Job Market Paper
Welfare Cuts and Crime: Evidence from the New Poor Law [link]
with Martina Miotto
revise and resubmit at The Economic Journal
Media coverage: CAGE Warwick, The Long Run
[CAGE Working Paper No. 548, link]
The New Poor Law reform of 1834 induced dramatic and heterogeneous reductions in welfare spending across English and Welsh counties. Using the reform in a difference-in-differences instrumental variables strategy, we document a robust negative relationship between the generosity of welfare provision and criminal activity. Results are driven by non-violent property crimes and are stronger during months of seasonal agricultural unemployment, indicating that a combination of welfare cuts and precarious work opportunities lowered the opportunity cost of crime for economically vulnerable individuals. We use data on county police forces and individual-level criminal records to rule out alternative mechanisms related to changes in policing and sentencing.
Between 1881 and 1910, Swedish society underwent two transformative developments: the large-scale roll-out of a national railway network and the nascence of grassroots social movements which came to dominate economic, social and political spheres well into the twentieth century. Using exogenous variation in railway access arising from initial plans for the network, I show that as localities became better-connected, they were more likely to host a local movement and saw more rapid membership growth and a greater number of distinct organisations. The mobility of individuals is a key mechanism: results are driven by passenger arrivals into connected localities, not freight arrivals. I implement a market access framework to show that, by reducing least-cost distances between localities, railways intensified the influence exerted by neighbouring concentrations of membership, thereby enabling social movement spread. Subsequently — in Sweden’s first election with universal male suffrage in 1911 — localities with greater social movement mobilisation exhibited higher turnout and Social Democrat vote shares.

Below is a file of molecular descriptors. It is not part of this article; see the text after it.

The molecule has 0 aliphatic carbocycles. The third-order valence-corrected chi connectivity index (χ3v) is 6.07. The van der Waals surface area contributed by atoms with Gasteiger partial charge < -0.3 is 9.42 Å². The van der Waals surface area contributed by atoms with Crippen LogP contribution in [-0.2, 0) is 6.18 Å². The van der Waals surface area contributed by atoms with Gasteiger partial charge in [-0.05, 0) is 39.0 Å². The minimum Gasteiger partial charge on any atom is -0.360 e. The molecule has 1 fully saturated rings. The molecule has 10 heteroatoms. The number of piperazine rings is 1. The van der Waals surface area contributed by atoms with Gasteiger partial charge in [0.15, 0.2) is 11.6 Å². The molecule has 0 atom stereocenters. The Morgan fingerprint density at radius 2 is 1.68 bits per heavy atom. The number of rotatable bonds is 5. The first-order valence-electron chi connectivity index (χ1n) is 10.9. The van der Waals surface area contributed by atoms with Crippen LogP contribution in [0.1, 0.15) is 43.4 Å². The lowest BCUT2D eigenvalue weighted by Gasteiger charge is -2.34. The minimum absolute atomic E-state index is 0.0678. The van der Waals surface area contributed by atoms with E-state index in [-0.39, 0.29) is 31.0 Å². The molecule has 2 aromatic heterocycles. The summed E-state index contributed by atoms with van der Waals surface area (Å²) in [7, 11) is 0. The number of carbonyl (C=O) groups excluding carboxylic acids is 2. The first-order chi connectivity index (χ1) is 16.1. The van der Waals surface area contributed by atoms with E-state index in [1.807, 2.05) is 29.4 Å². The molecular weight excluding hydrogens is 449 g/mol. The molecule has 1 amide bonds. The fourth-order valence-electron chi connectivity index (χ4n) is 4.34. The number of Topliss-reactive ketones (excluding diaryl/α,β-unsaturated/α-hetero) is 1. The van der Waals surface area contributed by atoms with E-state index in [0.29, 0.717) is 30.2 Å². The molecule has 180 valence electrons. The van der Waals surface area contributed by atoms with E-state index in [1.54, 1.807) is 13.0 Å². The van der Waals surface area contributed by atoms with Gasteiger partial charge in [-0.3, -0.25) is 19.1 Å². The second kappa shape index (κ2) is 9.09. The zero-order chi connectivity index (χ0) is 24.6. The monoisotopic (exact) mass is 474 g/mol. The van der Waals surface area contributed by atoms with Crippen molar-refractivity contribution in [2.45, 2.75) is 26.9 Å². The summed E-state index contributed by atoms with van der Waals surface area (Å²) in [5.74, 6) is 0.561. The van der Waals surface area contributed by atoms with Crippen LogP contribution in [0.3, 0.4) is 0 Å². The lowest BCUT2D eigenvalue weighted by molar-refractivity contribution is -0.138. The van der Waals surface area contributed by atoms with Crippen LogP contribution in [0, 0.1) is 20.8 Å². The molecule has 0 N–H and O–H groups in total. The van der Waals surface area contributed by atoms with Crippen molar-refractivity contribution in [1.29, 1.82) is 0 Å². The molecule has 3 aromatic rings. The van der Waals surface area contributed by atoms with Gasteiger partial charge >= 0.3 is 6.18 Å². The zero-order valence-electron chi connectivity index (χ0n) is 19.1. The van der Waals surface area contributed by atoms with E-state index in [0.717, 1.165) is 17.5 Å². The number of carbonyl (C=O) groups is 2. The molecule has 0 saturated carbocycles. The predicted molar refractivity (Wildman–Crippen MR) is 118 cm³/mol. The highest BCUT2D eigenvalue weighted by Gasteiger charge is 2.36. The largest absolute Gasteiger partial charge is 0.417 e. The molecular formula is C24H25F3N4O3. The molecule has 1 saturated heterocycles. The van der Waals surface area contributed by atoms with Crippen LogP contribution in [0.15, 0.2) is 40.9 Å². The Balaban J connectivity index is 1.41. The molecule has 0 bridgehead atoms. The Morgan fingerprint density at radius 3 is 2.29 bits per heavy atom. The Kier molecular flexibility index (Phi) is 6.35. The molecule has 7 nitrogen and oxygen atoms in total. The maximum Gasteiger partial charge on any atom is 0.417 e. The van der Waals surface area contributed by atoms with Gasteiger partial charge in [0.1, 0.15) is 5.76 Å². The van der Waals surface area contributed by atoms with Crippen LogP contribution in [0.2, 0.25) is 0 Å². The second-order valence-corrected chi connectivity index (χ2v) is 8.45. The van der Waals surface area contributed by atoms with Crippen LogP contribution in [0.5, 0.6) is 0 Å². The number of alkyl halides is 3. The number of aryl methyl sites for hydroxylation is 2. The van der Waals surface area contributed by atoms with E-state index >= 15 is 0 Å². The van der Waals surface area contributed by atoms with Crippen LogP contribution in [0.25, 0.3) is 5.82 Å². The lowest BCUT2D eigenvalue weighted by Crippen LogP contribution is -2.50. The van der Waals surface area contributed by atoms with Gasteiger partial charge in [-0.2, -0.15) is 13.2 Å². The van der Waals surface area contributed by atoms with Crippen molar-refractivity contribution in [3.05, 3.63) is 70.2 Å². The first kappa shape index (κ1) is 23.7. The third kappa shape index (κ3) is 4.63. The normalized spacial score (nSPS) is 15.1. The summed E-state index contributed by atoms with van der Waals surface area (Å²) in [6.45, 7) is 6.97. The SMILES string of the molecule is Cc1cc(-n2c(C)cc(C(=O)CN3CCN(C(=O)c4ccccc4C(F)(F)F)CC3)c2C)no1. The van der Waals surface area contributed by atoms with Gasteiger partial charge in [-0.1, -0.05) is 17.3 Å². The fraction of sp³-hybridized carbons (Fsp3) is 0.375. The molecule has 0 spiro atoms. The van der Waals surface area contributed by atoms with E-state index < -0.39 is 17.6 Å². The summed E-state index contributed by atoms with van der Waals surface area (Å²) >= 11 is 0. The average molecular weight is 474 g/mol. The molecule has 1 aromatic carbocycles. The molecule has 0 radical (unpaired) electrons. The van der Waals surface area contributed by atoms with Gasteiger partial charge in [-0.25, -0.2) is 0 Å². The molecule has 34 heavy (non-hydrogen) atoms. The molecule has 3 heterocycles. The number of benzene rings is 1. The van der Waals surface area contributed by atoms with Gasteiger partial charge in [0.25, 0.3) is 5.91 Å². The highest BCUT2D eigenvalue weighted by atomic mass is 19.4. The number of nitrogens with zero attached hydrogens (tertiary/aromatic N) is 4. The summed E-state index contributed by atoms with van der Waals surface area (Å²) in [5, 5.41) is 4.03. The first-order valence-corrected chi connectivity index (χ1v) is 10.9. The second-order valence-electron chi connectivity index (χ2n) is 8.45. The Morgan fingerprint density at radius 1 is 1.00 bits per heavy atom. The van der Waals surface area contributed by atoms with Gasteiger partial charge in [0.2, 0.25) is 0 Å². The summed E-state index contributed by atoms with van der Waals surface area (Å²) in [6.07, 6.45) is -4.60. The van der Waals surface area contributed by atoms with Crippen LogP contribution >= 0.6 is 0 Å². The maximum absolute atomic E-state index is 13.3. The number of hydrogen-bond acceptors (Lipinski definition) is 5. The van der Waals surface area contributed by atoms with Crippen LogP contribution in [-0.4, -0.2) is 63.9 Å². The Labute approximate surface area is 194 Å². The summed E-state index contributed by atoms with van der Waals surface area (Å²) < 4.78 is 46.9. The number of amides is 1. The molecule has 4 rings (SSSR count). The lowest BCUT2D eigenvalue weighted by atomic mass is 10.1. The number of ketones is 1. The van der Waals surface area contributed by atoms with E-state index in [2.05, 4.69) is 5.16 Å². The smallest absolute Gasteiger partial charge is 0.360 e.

We provide causal evidence for the role of conflicts in the development of representative institutions in Europe. Using novel data on the universe of German cities between 1250 and 1710, we show that involvement in wars resulted in city councils that were larger, had a higher probability of being elected by citizens, and a higher probability of guild representation. Additionally, conflicts led to a substantial long-term increase in local fiscal and spending capacity. This effect persisted well after the end of the conflicts: temporary war taxes were transformed into permanent sophisticated systems of taxation, while public spending was re-directed from military to civilian spending. We use the gender of the firstborn child of the best-connected local noble to instrument for conflict: a firstborn daughter increases the likelihood of conflict relative to a firstborn son.
Creating ‘Us and Them’: Racial Propaganda and Right-Wing Voting in Interwar Sweden [link]
I explore the political impact of the State Institute for Race Biology in interwar Sweden. Results of an anthropometric classification of the Swedish population according to pseudo-scientific notions of “Nordic purity” were disseminated in a propagandistic text. I find that, following the publication, districts deemed particularly “pure” exhibited relatively higher vote shares for right-wing parties catering to race-biological ideas. Insularity (low levels of immigration) and information (good access to libraries and newspaper media) are important moderators of this effect. Race-biological ideas appear to have been absorbed locally via direct correspondence with the Institute. My findings indicate that propaganda campaigns can shape political preferences, particularly when such campaigns make salient and speak directly to identity.
Brexit and the Blitz: Conflict, Collective Memory and Euroscepticism
Voting Power and the Press: Evidence from US Newspapers
with Julia Cagé, Guilhem Cassan and James M. Snyder
Book Review: Race and the Undeserving Poor by Robbie Shilliam, Economic History Review, 72(2), 2019 [link]